To help, the church uses a ‘calendar of the Christian year’, which gives the date of each holy day and indicates the liturgical colour to use on that particular day. This calendar is essential because so many festivals and holy days move according to the date of Easter or if they fall on a more important day. It would be quite complicated to work without it.
The use of colours to mark the liturgical seasons and holy days was introduced relatively late in the life of the church. The very early church only used vestments made from undyed white linen. Whit was considered simple and modest but also festive. As it says in Psalm 51 verse 7 ‘wash me and I shall be whiter than snow’, suggesting that white is pure and uncontaminated.
It was Pope Innocent III (1198-1216) who recommended that the church use a four-coloure scheme. These colours were: White, Red, Black and Green. In 1286, the colour purple (or violet) was introduced to replace black during advent and Lent. Black continued to be used on Good Friday and for Mass at a funeral.
Green – the colour of nature, reminding us of God’s provision for our needs, Used for ferial or ordinary time. White – The colour of purity, symbolising holiness, we use it for days like Christmas, Easter and Ascension. Purple – for penitence and preperation, used throughout Advent as we prepare for the celebration of Jesus’ birth and Lent as we prepare in penitential mood for Easter. Red – symbolises fire and blood, representing the Holy Spirit. We use it for Pentecost, ordinations and confirmations.
The Stole – The Stole is part of the eucharistic set; this means that there is one in each liturgical colour. It is a narrow band of cloth, which the priest wears round the neck. It is worn in a certain way to denote the order or office of the holder. The stole evolved from the Roman ‘ovarium’ which was a large napkin carried by servants or slaves over the left shoulder and was used to clean various vessels.
The Chasuble – This large sleeveless vestment is worn by the priest only for the celebration of the Holy Communion, as an outer garment over the top of the Eucharist vestments.
The Cassock – The black robe covering the body from neck to feet and fastened with buttons down the front. The Surplice – A very full white garment with large sleeves, it is worn over the cassock and is usually knee length.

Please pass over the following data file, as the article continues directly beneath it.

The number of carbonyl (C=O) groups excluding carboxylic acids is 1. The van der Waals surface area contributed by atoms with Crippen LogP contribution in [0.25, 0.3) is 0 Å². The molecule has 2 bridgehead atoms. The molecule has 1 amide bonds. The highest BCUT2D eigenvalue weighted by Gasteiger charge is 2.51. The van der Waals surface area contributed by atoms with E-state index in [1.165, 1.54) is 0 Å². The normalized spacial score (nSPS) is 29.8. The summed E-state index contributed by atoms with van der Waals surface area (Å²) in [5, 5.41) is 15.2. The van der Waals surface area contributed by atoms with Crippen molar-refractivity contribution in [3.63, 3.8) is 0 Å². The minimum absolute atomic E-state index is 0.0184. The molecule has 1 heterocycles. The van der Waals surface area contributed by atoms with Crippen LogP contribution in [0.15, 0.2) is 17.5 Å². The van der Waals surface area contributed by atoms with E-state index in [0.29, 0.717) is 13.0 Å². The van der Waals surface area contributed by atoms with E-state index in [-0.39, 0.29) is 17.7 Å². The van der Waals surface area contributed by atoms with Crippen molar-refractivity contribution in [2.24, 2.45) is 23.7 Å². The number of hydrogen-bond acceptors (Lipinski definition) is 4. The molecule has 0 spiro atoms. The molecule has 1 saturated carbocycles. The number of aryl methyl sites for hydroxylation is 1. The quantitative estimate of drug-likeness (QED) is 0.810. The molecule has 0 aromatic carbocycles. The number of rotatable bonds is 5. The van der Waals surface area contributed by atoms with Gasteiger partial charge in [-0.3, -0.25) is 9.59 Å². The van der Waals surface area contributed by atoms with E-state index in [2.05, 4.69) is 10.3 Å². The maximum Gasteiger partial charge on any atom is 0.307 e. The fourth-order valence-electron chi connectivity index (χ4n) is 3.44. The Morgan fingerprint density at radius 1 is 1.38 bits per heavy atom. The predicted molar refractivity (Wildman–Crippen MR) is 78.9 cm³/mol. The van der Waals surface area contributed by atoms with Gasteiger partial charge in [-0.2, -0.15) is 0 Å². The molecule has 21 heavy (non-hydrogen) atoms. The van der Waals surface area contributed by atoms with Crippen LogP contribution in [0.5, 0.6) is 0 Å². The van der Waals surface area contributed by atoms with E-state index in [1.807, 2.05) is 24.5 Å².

The Tippet – Also known as a ‘preaching cloth’, it looks like a stole but is black, broader in width but shorter in length; it is worn over the surplice. It tapers out into three pleats at the neck for a better fit and is worn with a hood.
The Hood – Worn with the tippet, it derives from the medieval university hood or almuce and hangs form the neck down the back. Inside the hood is a coloured silk which denotes the field of study, whilst the length denotes the academic degree.
The Corporal – This is a square linen cloth that is laid upon the ‘fair linen’ in the middle of the altar, upon which sits the ‘compacted chalice’. It is the most sacred item of church linen, for it is on this that the consecration of the elements (bread and wine) takes place. When not in use it is folded four ways into a smaller square and kept in the silk burse.
The Purificator – This is used for wiping and drying the chalice and paten during and after the communion.
The Pall – This is like a square envelope with a board inside to make it firm. There is also a cross embroidered in the centre. This is used to cover the priest’s wafer as it lies on the paten; it is also used to cover the mouth of the chalice when it contains wine. This helps prevent dust or insects from contaminating the wine.
The Lavabo Towel – Used for drying the priest’s fingers after he has washed them before the consecration of the elements.
The Credence Cloth – A fancy lace cloth used to cover the credence table, a small table that bears the cruets, wafer box and lavabo bowl used at the communion.